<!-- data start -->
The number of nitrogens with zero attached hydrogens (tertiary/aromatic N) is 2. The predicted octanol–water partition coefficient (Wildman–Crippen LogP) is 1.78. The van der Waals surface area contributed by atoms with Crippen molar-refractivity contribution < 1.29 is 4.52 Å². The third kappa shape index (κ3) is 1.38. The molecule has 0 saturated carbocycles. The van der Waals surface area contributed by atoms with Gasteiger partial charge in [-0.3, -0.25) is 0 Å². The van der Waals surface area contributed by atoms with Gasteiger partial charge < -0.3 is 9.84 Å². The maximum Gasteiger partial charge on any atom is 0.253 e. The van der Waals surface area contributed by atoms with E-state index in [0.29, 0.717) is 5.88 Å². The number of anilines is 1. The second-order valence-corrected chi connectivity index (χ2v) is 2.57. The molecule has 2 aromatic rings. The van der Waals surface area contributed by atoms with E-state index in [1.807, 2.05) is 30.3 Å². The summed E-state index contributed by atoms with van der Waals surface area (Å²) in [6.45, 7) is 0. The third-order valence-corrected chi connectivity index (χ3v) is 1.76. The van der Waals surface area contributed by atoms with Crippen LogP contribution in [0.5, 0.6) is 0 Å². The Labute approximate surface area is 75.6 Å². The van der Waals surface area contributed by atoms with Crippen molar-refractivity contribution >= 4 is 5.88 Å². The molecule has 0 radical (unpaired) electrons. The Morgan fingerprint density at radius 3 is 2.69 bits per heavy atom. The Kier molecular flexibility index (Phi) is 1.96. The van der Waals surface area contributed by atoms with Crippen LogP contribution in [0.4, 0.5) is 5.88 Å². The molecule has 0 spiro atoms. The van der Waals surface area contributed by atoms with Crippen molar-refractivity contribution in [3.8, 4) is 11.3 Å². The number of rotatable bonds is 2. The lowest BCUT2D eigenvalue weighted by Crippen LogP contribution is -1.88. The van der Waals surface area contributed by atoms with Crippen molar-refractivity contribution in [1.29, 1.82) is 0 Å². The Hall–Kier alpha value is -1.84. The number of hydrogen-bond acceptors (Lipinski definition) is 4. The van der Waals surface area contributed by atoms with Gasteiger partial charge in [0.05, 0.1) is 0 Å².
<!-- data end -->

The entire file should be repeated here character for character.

The number of nitrogens with zero attached hydrogens (tertiary/aromatic N) is 2. The predicted octanol–water partition coefficient (Wildman–Crippen LogP) is 1.78. The van der Waals surface area contributed by atoms with Crippen molar-refractivity contribution < 1.29 is 4.52 Å². The third kappa shape index (κ3) is 1.38. The molecule has 0 saturated carbocycles. The van der Waals surface area contributed by atoms with Gasteiger partial charge in [-0.3, -0.25) is 0 Å². The van der Waals surface area contributed by atoms with Gasteiger partial charge < -0.3 is 9.84 Å². The maximum Gasteiger partial charge on any atom is 0.253 e. The van der Waals surface area contributed by atoms with E-state index in [0.29, 0.717) is 5.88 Å². The number of anilines is 1. The second-order valence-corrected chi connectivity index (χ2v) is 2.57. The molecule has 2 aromatic rings. The van der Waals surface area contributed by atoms with E-state index in [1.807, 2.05) is 30.3 Å². The summed E-state index contributed by atoms with van der Waals surface area (Å²) in [6.45, 7) is 0. The third-order valence-corrected chi connectivity index (χ3v) is 1.76. The van der Waals surface area contributed by atoms with Crippen LogP contribution in [0.5, 0.6) is 0 Å². The Labute approximate surface area is 75.6 Å². The van der Waals surface area contributed by atoms with Crippen molar-refractivity contribution >= 4 is 5.88 Å². The molecule has 0 radical (unpaired) electrons. The Morgan fingerprint density at radius 3 is 2.69 bits per heavy atom. The Kier molecular flexibility index (Phi) is 1.96. The van der Waals surface area contributed by atoms with Crippen LogP contribution in [0.4, 0.5) is 5.88 Å². The molecule has 0 spiro atoms. The van der Waals surface area contributed by atoms with Crippen molar-refractivity contribution in [3.8, 4) is 11.3 Å². The number of rotatable bonds is 2. The lowest BCUT2D eigenvalue weighted by Crippen LogP contribution is -1.88. The van der Waals surface area contributed by atoms with Crippen molar-refractivity contribution in [1.29, 1.82) is 0 Å². The Hall–Kier alpha value is -1.84. The number of hydrogen-bond acceptors (Lipinski definition) is 4. The van der Waals surface area contributed by atoms with Gasteiger partial charge in [0.05, 0.1) is 0 Å².